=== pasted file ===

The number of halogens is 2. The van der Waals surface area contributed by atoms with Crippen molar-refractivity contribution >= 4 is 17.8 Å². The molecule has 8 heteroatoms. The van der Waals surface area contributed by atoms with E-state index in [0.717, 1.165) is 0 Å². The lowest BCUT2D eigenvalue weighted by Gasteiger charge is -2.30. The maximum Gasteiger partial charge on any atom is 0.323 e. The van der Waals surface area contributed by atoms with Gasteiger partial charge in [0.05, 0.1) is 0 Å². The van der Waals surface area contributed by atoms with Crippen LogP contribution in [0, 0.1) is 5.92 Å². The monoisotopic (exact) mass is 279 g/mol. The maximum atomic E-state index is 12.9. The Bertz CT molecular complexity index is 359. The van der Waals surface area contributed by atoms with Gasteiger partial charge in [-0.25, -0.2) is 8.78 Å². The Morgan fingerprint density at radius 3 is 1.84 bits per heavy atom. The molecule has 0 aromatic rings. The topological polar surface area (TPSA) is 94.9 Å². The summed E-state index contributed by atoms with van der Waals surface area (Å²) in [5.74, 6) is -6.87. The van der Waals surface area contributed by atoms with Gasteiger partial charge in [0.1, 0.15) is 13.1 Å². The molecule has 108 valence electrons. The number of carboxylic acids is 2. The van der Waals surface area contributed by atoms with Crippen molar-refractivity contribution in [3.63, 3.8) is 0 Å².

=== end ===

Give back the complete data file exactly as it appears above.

The number of halogens is 2. The van der Waals surface area contributed by atoms with Crippen molar-refractivity contribution >= 4 is 17.8 Å². The molecule has 8 heteroatoms. The van der Waals surface area contributed by atoms with E-state index in [0.717, 1.165) is 0 Å². The lowest BCUT2D eigenvalue weighted by Gasteiger charge is -2.30. The maximum Gasteiger partial charge on any atom is 0.323 e. The van der Waals surface area contributed by atoms with Gasteiger partial charge in [0.05, 0.1) is 0 Å². The van der Waals surface area contributed by atoms with Crippen LogP contribution in [0, 0.1) is 5.92 Å². The monoisotopic (exact) mass is 279 g/mol. The maximum atomic E-state index is 12.9. The Bertz CT molecular complexity index is 359. The van der Waals surface area contributed by atoms with Gasteiger partial charge in [-0.25, -0.2) is 8.78 Å². The Morgan fingerprint density at radius 3 is 1.84 bits per heavy atom. The molecule has 0 aromatic rings. The topological polar surface area (TPSA) is 94.9 Å². The summed E-state index contributed by atoms with van der Waals surface area (Å²) in [5.74, 6) is -6.87. The van der Waals surface area contributed by atoms with Gasteiger partial charge in [0.1, 0.15) is 13.1 Å². The molecule has 108 valence electrons. The number of carboxylic acids is 2. The van der Waals surface area contributed by atoms with Crippen molar-refractivity contribution in [3.63, 3.8) is 0 Å².